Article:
The Leading Local Jacobites

The most prominent local Jacobite was James Radcliffe, 3rd Earl of Derwentwater, a Northumbrian nobleman of the top league. He was an illegitimate grandson of Charles II on his mother's side, and had huge estates (and wealth) in Northumberland and Cumberland from Berwick to Alston. His loyalty to the Stuarts was undisputed.

With his brother Francis, he had been sent to the court of Saint-Germain in 1702 to be a boyhood companion to James Francis Edward (James III). The boys become firm friends, and James Radcliffe became, like his ancestors, an ardent Catholic. His first attempt to help restore James Stuart to the throne occurred during the failed invasion of 1708, when he was unlucky enough to be captured in a French ship.

In 1709 he decided to settle on his estates in Northumberland, which he had never seen. His return gave Jacobite activities in the area a huge boost. He very quickly developed a wide range of friendships among the Catholic and High Anglican gentry of Northumberland, Durham, Cumberland and Lancashire, and he became popular for his kindness, courtesy and hospitality. Behind this jovial facade, however, the Earl was working constantly to promote the cause of his cousin, James Stuart. Under cover of games of bowls and horse races at local pubs and houses, a strong network of Jacobite connections was soon built up around the Earl and his younger brother, Charles. As yet, however, the Jacobites had high hopes that James Stuart might be nominated as Anne's successor and thus come to the throne by constitutional means, so there was little real plotting. In 1712 Derwentwater married a Catholic heiress, Anna Maria Webb, a devoted supporter of the exiled Stuarts.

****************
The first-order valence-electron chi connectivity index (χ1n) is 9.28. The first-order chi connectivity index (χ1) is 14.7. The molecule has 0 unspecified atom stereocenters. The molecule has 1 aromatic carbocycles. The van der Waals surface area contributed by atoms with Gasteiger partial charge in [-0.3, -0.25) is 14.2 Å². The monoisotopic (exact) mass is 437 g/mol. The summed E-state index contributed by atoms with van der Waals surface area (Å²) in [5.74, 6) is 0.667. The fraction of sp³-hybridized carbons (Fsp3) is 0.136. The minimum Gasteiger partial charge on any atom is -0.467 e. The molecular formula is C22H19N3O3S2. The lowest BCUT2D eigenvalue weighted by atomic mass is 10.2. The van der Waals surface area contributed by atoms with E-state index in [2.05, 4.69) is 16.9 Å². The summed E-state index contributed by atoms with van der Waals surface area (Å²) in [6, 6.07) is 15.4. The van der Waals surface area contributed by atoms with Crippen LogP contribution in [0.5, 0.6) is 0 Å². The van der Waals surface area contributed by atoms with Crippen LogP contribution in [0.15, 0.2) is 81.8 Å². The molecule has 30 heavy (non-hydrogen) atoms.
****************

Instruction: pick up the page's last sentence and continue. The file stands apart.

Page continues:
Another key local Jacobite was William, 4th Baron Widdrington. He too had spent much of his youth at Saint-Germain. He lived at Stella on the Tyne, had extensive mining interests and was at the centre of the region's Catholic community. Both Derwentwater and Widdrington had large extended families of co-religionists across Northumberland and Durham. Other important Catholic Jacobite families were the Haggerstons, the Swinburnes of Capheaton and the Erringtons of Beaufront. The Catholic families of Northumberland and Durham represented a wealthy and powerful force with considerable influence, and all favoured the cause of James III.

Not all of the local Jacobites were Catholics. Two of the local MPs, William Blackett of Newcastle and Thomas Forster of Bamburgh, were deeply involved in Jacobite plots. Thomas Forster was a nephew of Bishop Crewe and came from an important Northumbrian family, who held a parliamentary seat. The Forsters had gambled away a large fortune and it was only Crewe's intervention that saved the family from disaster. Thomas Forster was a High Anglican and Tory, and he believed that many Tories could be persuaded to come over to the Jacobite side once a rebellion had begun.

William Blackett was a successful Newcastle merchant who had bought Wallington from another Jacobite family, the Fenwicks. He was a Tory and was also a secret Jacobite. Being a successful member of the mercantile community, it was hoped he would be able to bring over the political establishment of Newcastle. These men were the ring leaders of Jacobite activities in Northumberland and Durham and were to be key players in the Rising of 1715.